Blood vessel blockage or rupture causes a stroke. Some of the situations that may contribute to blood vessel blockage or rupture are high blood pressure, atrial fibrillation (a kind of irregular heartbeat), complications from diabetes, complications from smoking, and severe head trauma.
Vasculitis (inflammation of blood vessels) can drastically increase the risk for a stroke. Some treatments can help relieve vasculitis, depending on the cause. Certain forms of vasculitis are caused by diseases. If the disease is treated, then the vasculitis should diminish. If the vasculitis is caused by particular drugs, your doctor may recommend an alternative option. Other forms of vasculitis can be caused by certain cancers, which can be harder to treat and also present other complications besides stroke.
Cerebrovascular disease (CD) can increase the risk of stroke. This condition affects the blood vessels in the brain and may cause an ischemic stroke, hemorrhagic stroke, or mini-stroke. Certain causes of CD may not be controllable, such as fat embolisms (brought about by severe bodily injuries) or aneurysms. However, lifestyle factors that can lead to CD, such as high blood pressure, smoking, obesity, and diabetes can be controlled.
Call 911 (or the emergency number in your area) immediately. While you wait for help, make sure the person is safe and keep track of how long the person has been having the symptoms of a stroke. If the victim is conscious, have him or her sit or lie comfortably to prevent falling. DO NOT administer drugs, food, or water. DO NOT give any aspirin or other pain relievers as they may make the stroke worse by causing more bleeding in the brain. In the unlikely event that the person loses consciousness and stops breathing, it is safe to administer CPR or rescue breathing.
An MRI, FMRI, or CT brain scan can be used to diagnose a stroke. These brain scans can also help to determine the cause, severity, and location of brain damage. They can also be used to help determine what types of therapy will be most helpful in recovery, as well as predict the chances for full recovery.
Most strokes will be visible on a CT scan. However, if one is particularly minor or it is too soon after a stroke, it may be difficult to detect. Furthermore, TIAs (transient ischemic attacks) will not be detected on a CT scan, as the blockage has probably already passed by the time of the scan.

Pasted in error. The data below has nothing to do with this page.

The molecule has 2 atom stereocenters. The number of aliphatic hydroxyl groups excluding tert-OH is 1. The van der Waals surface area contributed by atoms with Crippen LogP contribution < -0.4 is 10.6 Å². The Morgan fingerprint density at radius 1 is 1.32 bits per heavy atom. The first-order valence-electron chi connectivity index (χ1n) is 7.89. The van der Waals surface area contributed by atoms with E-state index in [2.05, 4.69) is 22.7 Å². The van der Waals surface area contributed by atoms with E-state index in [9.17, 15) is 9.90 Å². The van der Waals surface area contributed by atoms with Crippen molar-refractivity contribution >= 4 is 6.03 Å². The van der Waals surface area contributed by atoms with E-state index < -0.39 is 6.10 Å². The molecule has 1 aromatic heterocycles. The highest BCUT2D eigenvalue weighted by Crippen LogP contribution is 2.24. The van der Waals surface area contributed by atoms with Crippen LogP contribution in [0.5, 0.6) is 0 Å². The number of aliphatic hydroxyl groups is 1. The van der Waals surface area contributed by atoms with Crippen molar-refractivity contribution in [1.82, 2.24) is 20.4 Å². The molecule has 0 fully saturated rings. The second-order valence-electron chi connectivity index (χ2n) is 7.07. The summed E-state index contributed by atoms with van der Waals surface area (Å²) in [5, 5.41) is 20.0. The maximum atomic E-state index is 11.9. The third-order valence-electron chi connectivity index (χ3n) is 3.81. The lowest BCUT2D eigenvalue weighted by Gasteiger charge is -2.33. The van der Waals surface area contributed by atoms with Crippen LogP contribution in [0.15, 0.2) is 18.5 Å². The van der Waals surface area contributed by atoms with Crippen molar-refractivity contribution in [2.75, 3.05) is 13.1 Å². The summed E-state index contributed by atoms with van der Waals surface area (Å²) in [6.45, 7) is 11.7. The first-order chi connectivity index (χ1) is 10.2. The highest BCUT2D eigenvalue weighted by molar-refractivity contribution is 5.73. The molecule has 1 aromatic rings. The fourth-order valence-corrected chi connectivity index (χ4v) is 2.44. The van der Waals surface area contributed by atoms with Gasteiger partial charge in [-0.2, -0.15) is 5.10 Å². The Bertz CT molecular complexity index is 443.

Certain lifestyle behaviors contribute to stroke risk. Smoking and obesity are the major risk factors. Because of their increased risk for high blood pressure, African-American individuals are at a greater risk for stroke. Those with diabetes and circulation problems are also at higher risk for stroke. In addition, if you have had a heart attack, a TIA (transient ischemic attack), or a previous stroke, you are at a much higher risk for a stroke.
Among the American population, 1 in 4 strokes occur in those under age 65. The risk for a stroke doubles roughly every decade after age 55. In rare instances and usually under severe circumstances, even infants can have a stroke. Doctors consider it quite rare to be under age 45 and have a stroke—at that age, a stroke is likely to be caused by a pre-existing health condition.
There is no particular single genetic defect which determines whether you will have a stroke. However, you may be predisposed to stroke in different ways. High blood pressure, diabetes, and high cholesterol are linked to genetic factors and can play a part in stroke risk. In some cases of transient ischemic attack stroke, there is a genetic factor related to blood clotting that could play a role.
Depending on the type of stroke, its severity, and the location of the damage in your brain, the effects of a stroke can be permanent. If symptoms disappear within a few hours, it is called a transient ischemic attack (TIA). You may be relieved when the symptoms go away, but this can still indicate severe problems for which you should seek medical attention. If you can quickly get treatment for a stroke, your prognosis will be better. For many people, with quick treatment and good rehabilitative care, good outcomes are possible. Rehabilitation in the form of physical, occupational and speech-language therapies should begin as soon as possible. If recovery from a stroke is going to happen, it will typically happen within the first six months after the stroke. Beyond that, there is little chance for further recovery. In severe instances, lifelong assistance and accommodations may be necessary.
Very few stroke sufferers make a full recovery. According to the National Stroke Association, only about 10% of stroke victims recover completely. About 25% of patients recover with only minor impairments to abilities and functions. Two out of five people need specialized or long-term care and another 10% require permanent care, such as in a nursing home or similar care facility. Roughly 15% of stroke victims die from a stroke.
Having one stroke or a transient ischemic attack (TIA) means that you are more susceptible to further incidents. The key is to not have the first stroke. Lower your risk by stopping smoking and losing weight. Manage your diabetes, because those with diabetes are four times more likely to have a stroke. Get high blood pressure under control, as this will also decrease your risk for hemorrhagic stroke.